My Saturday afternoons are productive. If I'm not dicking around on Facebook, I'm dicking around on Twitter. And, like any truly productive person, I bemoan constantly that I have but a few precious few seconds available to get any work done…

So it was this afternoon, when I came across a lovely little tweetstorm from Noah Smith illustrating why it is sometimes so hard for people to talk about economics or to understand what economists themselves are talking about. If you're like me, you have a passing interest in econ, and you may have even learned enough vocabulary to trick yourself into thinking you know a thing or two. Likewise, despite this familiarity, you may also secretly wrestle with the suspicion that, no, you do not understand in any substantive, non-abstract way what is being argued.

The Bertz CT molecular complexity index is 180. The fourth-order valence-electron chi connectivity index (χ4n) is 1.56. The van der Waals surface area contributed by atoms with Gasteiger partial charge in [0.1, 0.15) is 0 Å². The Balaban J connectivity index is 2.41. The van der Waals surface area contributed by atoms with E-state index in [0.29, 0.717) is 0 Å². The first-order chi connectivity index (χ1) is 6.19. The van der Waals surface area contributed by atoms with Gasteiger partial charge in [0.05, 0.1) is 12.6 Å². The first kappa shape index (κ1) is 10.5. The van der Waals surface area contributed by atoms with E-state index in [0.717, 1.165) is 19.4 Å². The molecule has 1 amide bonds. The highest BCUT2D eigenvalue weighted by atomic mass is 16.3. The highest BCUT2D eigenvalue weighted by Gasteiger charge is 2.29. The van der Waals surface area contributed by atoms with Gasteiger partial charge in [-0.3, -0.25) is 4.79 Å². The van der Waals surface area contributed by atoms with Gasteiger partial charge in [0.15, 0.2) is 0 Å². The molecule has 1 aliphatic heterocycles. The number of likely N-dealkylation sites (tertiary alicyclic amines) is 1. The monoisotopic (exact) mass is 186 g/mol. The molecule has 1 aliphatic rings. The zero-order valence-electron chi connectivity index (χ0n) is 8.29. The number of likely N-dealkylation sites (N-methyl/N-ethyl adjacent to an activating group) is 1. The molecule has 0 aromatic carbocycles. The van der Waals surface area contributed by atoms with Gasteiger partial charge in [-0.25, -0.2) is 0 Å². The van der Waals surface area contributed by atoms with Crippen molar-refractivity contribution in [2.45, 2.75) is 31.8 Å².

For my part, I remain relatively agnostic about most of the hot-button issues (e.g., minimum wage, free trade, etc.), as I feel unable to evaluate competing claims. Often, I feel quite lost.

Like this:

blathering

At any rate, maybe I'm an econ nincompoop, but I get the sense that, if that's the case, so are most of the other layfolk yelling about this or that system, this or that intervention… you know how it goes: Bernie Sanders tweets out some labor statistics and now you've got a PhD.

Ultimately, it takes a significant investment—of time, of work, and of thought—to really understand the forces in play, and sometimes the bramble of jargon represents an impediment to entering the weeds, which is not necessarily unique to economics as a discipline.

Without further adieu, though, the tweetstorm:

Just thought I'd share since this gave me a chuckle.

Okay, back to "work".